Humans are not the only ones who use dating sites and apps to find a mate. Frogs and cows are also finding partners through creative use of technology.
Romeo is a Sehuencas water frog from Bolivia. Scientists knew that Sehuencas frogs were in trouble. But when they collected Romeo, they didn’t expect that they would spend more than 10 years looking for a mate for him. They began to wonder if Romeo was the last Sehuencas frog alive.
Last year, to raise money to search for possible mates for Romeo, the scientists took an unusual step – they created a page for Romeo on the dating website Match.com.
Romeo’s dating page was written in a funny way, and it got a lot of attention. “Well, hi there. I’m Romeo,” the description said. “I’m a Sehuencas (pronounced “say-when-cuss”) Water Frog and, not to start this off super heavy or anything, but I’m literally the last of my species.”
Of course, the scientists who created the page weren’t really hoping that a frog would respond. They wanted to raise money so they could search for another Sehuencas frog. The plan worked – they raised $25,000.
The money allowed the scientists to go back into the forests in the area of Bolivia where Romeo was found. The scientists searched in streams for days, hoping to find at least one other frog like Romeo.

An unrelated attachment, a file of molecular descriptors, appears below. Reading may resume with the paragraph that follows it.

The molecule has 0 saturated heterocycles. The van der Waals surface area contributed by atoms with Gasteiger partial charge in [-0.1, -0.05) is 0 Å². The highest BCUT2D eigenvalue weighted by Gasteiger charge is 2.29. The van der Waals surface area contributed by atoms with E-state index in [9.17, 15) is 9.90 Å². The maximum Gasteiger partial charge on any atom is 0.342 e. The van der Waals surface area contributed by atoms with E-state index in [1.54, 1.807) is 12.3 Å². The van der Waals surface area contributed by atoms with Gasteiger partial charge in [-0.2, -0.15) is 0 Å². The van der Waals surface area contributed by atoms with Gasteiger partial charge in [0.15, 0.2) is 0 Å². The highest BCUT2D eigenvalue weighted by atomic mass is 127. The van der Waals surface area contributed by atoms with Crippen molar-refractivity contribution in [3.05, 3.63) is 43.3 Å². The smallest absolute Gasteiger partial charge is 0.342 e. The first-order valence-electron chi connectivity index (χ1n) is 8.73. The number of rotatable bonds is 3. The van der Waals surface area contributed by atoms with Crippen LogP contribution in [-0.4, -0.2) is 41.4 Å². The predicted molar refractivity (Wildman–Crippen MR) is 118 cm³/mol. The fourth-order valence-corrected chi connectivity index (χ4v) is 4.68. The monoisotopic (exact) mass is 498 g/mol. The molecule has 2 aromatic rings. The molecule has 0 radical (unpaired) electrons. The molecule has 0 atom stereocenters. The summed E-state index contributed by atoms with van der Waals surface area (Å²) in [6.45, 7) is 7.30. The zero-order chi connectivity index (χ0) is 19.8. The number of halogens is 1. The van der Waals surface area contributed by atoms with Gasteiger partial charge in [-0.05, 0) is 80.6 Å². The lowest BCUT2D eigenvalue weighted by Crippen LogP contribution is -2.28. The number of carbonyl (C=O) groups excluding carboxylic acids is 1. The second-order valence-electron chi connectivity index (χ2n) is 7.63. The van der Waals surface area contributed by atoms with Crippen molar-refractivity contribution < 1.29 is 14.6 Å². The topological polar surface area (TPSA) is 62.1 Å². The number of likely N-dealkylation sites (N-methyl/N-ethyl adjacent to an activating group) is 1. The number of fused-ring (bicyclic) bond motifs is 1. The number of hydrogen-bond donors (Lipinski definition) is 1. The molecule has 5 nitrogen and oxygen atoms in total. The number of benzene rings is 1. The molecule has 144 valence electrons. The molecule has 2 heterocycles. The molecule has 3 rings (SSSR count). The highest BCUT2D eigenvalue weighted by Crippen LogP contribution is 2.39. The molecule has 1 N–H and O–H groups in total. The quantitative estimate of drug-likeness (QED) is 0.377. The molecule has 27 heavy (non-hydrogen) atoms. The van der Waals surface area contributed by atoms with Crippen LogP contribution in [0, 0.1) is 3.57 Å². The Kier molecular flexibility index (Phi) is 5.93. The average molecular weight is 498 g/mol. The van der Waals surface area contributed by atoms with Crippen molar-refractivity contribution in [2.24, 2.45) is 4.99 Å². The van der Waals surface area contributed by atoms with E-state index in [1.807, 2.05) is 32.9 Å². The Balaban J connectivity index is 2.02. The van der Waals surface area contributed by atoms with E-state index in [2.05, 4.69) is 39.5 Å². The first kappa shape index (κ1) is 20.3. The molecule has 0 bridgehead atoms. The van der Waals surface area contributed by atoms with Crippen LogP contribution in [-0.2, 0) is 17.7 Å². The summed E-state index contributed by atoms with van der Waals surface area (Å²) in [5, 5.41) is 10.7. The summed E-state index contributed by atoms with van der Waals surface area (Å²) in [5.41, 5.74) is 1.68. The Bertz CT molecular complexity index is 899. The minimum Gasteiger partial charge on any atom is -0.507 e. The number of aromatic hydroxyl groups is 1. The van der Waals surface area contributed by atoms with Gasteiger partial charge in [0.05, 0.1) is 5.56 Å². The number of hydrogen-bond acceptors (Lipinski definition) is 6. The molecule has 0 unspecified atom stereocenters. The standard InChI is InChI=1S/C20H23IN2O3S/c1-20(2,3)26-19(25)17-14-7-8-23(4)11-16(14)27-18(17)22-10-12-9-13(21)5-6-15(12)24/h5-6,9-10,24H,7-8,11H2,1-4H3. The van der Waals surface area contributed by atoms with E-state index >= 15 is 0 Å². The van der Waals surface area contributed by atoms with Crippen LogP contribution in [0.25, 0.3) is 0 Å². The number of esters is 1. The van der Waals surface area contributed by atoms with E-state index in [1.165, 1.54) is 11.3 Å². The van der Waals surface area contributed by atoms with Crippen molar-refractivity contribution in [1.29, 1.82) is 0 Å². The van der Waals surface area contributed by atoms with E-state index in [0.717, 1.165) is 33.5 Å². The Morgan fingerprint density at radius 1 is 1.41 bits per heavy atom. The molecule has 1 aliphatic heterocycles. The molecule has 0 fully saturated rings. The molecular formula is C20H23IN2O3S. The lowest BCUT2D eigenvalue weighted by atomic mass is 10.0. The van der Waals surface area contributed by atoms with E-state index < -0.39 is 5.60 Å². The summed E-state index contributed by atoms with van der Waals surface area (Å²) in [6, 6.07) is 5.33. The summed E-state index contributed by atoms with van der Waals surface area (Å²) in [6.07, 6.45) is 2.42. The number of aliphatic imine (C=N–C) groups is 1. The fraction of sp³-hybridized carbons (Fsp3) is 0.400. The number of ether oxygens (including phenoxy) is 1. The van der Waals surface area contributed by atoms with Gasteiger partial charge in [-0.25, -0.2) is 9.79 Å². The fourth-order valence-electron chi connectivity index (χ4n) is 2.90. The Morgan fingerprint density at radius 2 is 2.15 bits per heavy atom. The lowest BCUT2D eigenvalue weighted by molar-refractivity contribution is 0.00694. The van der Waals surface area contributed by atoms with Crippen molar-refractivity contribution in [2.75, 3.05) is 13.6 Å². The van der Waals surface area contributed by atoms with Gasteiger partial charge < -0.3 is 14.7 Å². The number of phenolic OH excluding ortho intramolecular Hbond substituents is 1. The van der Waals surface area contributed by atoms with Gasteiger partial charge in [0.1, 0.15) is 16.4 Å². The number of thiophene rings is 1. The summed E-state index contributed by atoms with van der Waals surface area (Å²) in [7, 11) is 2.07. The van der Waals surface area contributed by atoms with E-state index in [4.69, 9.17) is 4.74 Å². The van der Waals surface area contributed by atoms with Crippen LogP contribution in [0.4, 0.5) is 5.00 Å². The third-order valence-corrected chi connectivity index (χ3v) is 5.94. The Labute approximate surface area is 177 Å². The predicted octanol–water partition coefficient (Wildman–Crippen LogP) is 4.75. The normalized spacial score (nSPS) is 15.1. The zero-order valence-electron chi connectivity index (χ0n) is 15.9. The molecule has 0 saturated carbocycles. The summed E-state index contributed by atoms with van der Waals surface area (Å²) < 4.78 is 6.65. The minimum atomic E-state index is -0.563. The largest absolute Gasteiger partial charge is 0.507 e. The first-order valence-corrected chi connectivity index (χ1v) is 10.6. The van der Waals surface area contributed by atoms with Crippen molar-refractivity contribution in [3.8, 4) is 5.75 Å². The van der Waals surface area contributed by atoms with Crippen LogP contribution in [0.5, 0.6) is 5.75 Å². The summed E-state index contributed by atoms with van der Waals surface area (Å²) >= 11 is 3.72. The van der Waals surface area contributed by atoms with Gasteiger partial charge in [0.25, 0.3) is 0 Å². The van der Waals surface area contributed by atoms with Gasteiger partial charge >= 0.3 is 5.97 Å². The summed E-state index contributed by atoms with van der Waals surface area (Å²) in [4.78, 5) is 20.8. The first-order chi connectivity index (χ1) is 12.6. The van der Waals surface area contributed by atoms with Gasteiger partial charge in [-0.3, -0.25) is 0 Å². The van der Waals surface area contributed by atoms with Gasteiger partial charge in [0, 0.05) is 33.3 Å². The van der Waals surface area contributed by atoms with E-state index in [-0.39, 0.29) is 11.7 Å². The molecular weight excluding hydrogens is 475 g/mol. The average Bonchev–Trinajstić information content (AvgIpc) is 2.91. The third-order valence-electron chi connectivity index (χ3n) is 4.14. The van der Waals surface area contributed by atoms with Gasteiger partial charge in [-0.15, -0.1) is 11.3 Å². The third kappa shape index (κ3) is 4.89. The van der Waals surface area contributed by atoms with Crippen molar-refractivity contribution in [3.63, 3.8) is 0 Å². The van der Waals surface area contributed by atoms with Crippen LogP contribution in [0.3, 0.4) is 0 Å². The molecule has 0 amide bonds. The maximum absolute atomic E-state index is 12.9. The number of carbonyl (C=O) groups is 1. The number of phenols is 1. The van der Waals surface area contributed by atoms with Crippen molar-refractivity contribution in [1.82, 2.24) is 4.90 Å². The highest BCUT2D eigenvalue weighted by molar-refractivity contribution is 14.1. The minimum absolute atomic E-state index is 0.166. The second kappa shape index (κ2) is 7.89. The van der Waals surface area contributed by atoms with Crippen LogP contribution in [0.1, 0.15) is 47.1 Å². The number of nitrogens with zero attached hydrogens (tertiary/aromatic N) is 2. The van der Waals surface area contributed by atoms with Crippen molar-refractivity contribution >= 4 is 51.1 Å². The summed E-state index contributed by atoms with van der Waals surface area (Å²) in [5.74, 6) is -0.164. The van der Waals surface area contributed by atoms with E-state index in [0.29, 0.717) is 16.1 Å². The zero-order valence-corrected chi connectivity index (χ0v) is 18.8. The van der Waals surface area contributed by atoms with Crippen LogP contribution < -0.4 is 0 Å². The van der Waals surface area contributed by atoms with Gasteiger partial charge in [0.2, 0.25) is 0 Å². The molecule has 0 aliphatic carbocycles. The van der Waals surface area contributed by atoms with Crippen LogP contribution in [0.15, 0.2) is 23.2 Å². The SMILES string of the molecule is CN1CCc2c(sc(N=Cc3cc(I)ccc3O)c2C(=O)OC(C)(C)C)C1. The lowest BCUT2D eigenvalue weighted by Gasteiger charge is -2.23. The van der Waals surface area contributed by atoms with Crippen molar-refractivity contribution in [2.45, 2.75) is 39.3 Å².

Dr. Teresa Camacho Badani, who leads the work, said the team was wet and tired after searching through different streams all day. But they decided to check just one more stream.
As they got close to a waterfall, Dr. Camacho Badani saw a frog jump in the water. She didn’t believe it would be a Sehuencas frog, but she got in the water and caught it anyway. It was a Sehuencas frog, the first one found in over 10 years.
The team kept searching and found five frogs in all, three males and two females. One of the females, named Juliet, will be Romeo’s new partner.
The frogs are now at a special center at the Alcide d’Orbigny Museum of Natural History, in Cochabamba City. The scientists will raise the frogs at the center. They hope the frogs will produce more and more frogs so that they can release them back into the wild.
The forest frogs are still getting used to the center, so Romeo has not yet met Juliet, but Dr. Camacho Badani says the two will meet soon.
In the United Kingdom a company called Hectare has come up with “Tudder” – an unusual way for farm animals to find partners.
Tudder is a “dating” app which allows farmers to easily find mates for their cows and bulls. Farmers can post pictures of their animals to the app, and swipe through pictures and descriptions to see other animals in need of a mate.
Tudder may sound a bit silly, but farmers say it saves them time and money because they don’t have to travel with their animals to find them a mate.
Cochabamba City, Bolivia
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